With the new administration still getting its bearings, there was naturally some curiosity as to whether and when the interim director of the Office of Federal Contract Compliance Programs (OFCCP) would continue with issuing Courtesy Scheduling Announcement Letters (CSALs).  The wait for an answer is over as of February 21, 2017, when CSALs signed by interim Director Tom Dowd were sent to the “Human Resources Director” of selected contractors.

CSALs are issued to federal contractors who have been chosen through the national office in Washington, D.C. from the Federal Contractor Selection System (FCSS) using neutral but undisclosed criteria.  They are designed to give the contractor advanced notice of an upcoming audit of the contractor’s compliance.  OFCCP sends out CSALs for several reasons including to allow contractors time to gather their documentation and support for the audit, to conduct self-audits to identify problem areas before OFCCP gets involved, and to take advantage of compliance assistance offered by OFCCP.  Be aware! The OFCCP itself addressed on its website that A contractor establishment should not be scheduled for another compliance evaluation during the 24–month period following the date on which the prior review was closed.  The OFCCP further advised that the establishment’s representative should call the local OFCCP office which issued the scheduling letter to inform them of the pending 24-month period.  Click here for the OFCCP “FAQs”, and scroll down to the last question.

Under the Obama Administration, the last round of CSALs was issued several years ago in 2014.  This is not as surprising considering that these are courtesy notices and not required by law.  The lag of at least two years since the last letters also fueled much of the conjecture as to whether the new administration would continue with the tradition.

Since CSALs are a courtesy, not a formal notice, it is not necessarily the case that a contractor that receives a CSAL will actually be audited.  Similarly, firms that are not issued CSALs may still be audited.  Thus, perhaps their broadest purpose is to put all contractors on alert that OFCCP audits are on the horizon and that while some have been identified, all other contractors are not necessarily going to be overlooked.

Even those firms that are on the list and receive CSALs, there is still a great deal of uncertainty as to the type and scope of the potential audit.  For example, OFCCP conducts audits based on contract award notices, directed reviews, conciliation agreements or individual complaints, or as part of the larger agency Corporate Management Compliance Evaluation (CMCE) or Functional Affirmative Action Plan (FAAP).  Again, therefore, the fact that notices are going out is alone enough to require contractors to begin to review their Affirmative Acton Plans (AAPs), particularly with respect to requirements related to individuals with disabilities and veterans.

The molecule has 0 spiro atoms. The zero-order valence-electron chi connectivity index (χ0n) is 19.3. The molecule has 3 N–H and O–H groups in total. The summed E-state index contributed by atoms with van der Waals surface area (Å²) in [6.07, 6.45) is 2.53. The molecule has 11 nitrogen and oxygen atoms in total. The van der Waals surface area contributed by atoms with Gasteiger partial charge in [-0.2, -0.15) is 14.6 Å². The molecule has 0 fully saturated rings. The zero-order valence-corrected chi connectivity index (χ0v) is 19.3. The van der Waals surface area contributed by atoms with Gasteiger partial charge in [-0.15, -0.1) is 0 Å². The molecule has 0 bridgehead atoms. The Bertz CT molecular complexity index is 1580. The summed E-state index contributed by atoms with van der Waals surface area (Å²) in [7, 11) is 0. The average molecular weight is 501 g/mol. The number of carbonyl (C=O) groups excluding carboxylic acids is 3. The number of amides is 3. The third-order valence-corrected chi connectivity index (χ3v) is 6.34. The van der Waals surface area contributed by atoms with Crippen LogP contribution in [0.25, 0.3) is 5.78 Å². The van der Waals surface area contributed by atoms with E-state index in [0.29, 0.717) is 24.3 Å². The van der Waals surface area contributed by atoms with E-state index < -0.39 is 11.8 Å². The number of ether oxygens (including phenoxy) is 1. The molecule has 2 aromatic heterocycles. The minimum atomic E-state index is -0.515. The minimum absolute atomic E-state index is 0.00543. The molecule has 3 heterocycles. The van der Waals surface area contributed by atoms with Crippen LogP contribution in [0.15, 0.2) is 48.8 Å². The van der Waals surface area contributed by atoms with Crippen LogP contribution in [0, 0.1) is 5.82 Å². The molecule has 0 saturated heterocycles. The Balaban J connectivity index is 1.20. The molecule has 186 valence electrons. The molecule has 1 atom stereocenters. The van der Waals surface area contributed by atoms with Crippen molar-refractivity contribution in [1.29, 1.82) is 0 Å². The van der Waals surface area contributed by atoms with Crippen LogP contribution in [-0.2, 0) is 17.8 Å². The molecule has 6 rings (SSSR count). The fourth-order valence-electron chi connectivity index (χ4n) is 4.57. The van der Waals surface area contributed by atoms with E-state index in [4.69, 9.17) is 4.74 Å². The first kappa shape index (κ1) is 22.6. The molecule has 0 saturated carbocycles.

As of now, the actual list of contractors – and thus the scope of the audit net – is not known, and therefore, at a bare minimum, all federal contractors should be on the lookout for a CSAL.  For those contractors who have a designated point of contact on the scheduling list that is issued in the scheduling cycle, the letter will likely be addressed to that person.  For all other contractors, it will likely be directed to the generic “Human Resources Director”.  Regardless of the addressee, however, any employees who handle the mail or correspondence should be advised to be on the lookout for the letter so that they can route it to the appropriate person when it comes in.

It is also important to note that the OFCCP may not necessarily send the letter to the headquarters of a contractor.  Rather, CSALs are sent to any establishment on the scheduling list.  If the establishment is not the same as the headquarters, it is the responsibility of the establishment to forward the letter to the headquarters.  Thus, explicit instructions for establishments that may be part of a larger corporation to know to look for CSALs and then to send them on to headquarters is warranted.

Similarly, all contractors should use the time between now and when they may receive the CSAL or a formal audit notice to get prepared.  This means reviewing the contractor’s AAP, identifying potential problem areas, and marshalling resources to be on stand-by in the event of an audit.  This is beneficial even if the contractor does not end up being the subject of an audit as it will put the contractor in a better position for compliance going forward.

We will update as we get more information about the scope and reach of the audits.

For more information, contact Ahmed Younies at 714-884-4610 or [email protected].